We know he offered Miller and all his other death row inmates the option of avoiding the needle by choosing nitrogen hypoxia. The state asked them to notify the state in writing within 30 days if they wanted to die this way.

We know that there is a serious dispute as to whether Miller submitted the necessary form to choose this method of execution. He maintains that he submitted the form. The state says it never received it.

We know Miller wanted a hearing to resolve the form dispute and for a judge to permanently bar Alabama from doing what he tried to do last week: execute him by lethal injection.

We know that Federal District Judge R. Austin Huffakera Trump appointee and two of the three judges on a panel of 11e Circuit Court of Appeals agreed that Alabama should be prevented from doing so, at least temporarily.

And we know that at 9 p.m. on September 22, the Supreme Court of the United States overturned those decisions, denied Miller the relief he soughtand gave Alabama the green light to use a lethal injection to kill him.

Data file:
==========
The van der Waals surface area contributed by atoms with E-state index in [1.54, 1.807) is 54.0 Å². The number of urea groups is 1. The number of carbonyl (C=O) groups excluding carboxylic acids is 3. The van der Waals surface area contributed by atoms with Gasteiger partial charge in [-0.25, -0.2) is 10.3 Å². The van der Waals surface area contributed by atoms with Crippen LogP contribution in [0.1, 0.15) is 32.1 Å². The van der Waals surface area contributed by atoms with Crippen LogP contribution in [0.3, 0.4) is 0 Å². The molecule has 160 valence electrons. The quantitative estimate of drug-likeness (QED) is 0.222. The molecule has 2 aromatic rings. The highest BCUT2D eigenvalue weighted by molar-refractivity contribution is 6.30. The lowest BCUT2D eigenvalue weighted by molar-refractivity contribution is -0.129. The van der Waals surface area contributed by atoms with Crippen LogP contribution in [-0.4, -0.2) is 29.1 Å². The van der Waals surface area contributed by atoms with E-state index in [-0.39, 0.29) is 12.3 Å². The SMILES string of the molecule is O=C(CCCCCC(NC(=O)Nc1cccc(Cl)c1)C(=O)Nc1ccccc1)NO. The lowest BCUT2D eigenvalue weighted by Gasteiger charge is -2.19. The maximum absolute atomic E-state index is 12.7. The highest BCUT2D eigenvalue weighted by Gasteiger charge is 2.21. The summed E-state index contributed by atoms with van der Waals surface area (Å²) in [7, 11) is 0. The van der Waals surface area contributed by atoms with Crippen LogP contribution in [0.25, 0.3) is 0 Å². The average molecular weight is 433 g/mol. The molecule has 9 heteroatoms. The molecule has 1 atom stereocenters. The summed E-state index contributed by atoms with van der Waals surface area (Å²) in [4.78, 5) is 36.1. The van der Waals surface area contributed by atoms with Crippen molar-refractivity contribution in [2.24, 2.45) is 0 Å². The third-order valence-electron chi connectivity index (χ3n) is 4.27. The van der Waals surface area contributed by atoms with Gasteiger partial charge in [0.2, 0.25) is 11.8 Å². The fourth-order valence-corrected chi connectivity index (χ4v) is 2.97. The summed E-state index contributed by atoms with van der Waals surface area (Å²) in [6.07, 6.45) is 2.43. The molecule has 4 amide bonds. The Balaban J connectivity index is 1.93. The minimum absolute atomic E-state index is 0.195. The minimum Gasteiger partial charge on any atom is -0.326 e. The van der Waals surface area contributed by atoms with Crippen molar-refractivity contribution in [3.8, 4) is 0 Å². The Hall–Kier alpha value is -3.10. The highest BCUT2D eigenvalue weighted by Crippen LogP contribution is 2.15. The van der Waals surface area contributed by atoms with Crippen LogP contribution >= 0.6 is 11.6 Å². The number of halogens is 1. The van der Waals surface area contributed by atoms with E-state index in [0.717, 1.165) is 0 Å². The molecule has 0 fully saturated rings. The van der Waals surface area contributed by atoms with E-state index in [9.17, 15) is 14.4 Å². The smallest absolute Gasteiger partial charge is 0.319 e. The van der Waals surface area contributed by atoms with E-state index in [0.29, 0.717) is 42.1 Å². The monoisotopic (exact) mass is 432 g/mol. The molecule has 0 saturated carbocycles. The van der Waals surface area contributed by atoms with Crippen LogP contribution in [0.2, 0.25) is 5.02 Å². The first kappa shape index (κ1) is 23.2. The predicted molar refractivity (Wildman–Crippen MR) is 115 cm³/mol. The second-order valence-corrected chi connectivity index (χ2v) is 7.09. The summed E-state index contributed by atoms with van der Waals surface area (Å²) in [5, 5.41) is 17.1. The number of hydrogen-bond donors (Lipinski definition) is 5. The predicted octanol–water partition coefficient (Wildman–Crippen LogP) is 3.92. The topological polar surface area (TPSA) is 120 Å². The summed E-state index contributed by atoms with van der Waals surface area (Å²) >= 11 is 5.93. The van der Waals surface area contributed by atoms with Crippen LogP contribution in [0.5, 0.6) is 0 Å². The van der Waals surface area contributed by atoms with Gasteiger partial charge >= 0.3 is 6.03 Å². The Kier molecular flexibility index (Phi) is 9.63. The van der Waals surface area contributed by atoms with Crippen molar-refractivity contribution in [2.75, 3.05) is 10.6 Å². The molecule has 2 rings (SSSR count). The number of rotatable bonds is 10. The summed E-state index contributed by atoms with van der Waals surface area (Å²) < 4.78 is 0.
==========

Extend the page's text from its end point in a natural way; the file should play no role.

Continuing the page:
He did so by a vote of 5 to 4, with Justice Amy Coney Barret again joining the Court’s three liberal justices as it has done in a few other death cases. The Majority did not bother to produce a notice explaining why they were allowing Miller’s execution to proceed.

Let’s look at why Judge Huffaker and two appellate judges thought Miller’s execution should be stayed before returning to review the Supreme Court‘s decision.

On September 19, Judge Huffaker issued a preliminary injunction halt Miller’s execution after hearing testimony from the state and from Miller. He clarified that he was not making a final decision on the merits of the claimant’s allegations regarding the lost form.

At the preliminary injunction hearing, Judge Huffaker did what trial judges are supposed to do. He carefully assessed the credibility of the witness’s testimony.

His conclusion: “The Court finds Miller’s testimony sufficiently credible that he timely submitted a nitrogen election form.”

All the state said in response was that it didn’t have the form. But as the judge noted, that “does not mean it was not received… It could have simply been misplaced after receipt…”.

Judge Huffaker also went out of his way to note the sloppy manner in which Department of Corrections officials handled methods of execution forms. As he put it, “Here, the Court has before it no evidence of a standard policy or procedure for ADOC officials to collect and forward completed forms…for registration and the conversation.